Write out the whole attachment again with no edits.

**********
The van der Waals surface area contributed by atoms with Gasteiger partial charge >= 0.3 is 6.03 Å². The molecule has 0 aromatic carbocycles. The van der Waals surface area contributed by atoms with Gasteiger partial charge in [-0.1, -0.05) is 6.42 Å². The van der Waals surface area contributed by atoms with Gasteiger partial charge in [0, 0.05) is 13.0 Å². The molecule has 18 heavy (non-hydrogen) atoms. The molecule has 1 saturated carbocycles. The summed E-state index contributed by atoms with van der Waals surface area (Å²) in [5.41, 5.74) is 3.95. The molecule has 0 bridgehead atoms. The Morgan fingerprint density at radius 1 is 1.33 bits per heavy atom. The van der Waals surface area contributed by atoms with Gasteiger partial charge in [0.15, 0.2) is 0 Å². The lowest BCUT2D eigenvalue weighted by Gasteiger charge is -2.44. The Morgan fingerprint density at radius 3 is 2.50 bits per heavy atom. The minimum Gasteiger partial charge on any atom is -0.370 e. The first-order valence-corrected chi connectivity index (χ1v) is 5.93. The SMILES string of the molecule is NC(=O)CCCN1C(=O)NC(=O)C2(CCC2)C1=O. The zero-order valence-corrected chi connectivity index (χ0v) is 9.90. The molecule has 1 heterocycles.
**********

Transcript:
The van der Waals surface area contributed by atoms with Gasteiger partial charge >= 0.3 is 6.03 Å². The molecule has 0 aromatic carbocycles. The van der Waals surface area contributed by atoms with Gasteiger partial charge in [-0.1, -0.05) is 6.42 Å². The van der Waals surface area contributed by atoms with Gasteiger partial charge in [0, 0.05) is 13.0 Å². The molecule has 18 heavy (non-hydrogen) atoms. The molecule has 1 saturated carbocycles. The summed E-state index contributed by atoms with van der Waals surface area (Å²) in [5.41, 5.74) is 3.95. The molecule has 0 bridgehead atoms. The Morgan fingerprint density at radius 1 is 1.33 bits per heavy atom. The van der Waals surface area contributed by atoms with Gasteiger partial charge in [0.15, 0.2) is 0 Å². The lowest BCUT2D eigenvalue weighted by Gasteiger charge is -2.44. The Morgan fingerprint density at radius 3 is 2.50 bits per heavy atom. The minimum Gasteiger partial charge on any atom is -0.370 e. The first-order valence-corrected chi connectivity index (χ1v) is 5.93. The SMILES string of the molecule is NC(=O)CCCN1C(=O)NC(=O)C2(CCC2)C1=O. The zero-order valence-corrected chi connectivity index (χ0v) is 9.90. The molecule has 1 heterocycles.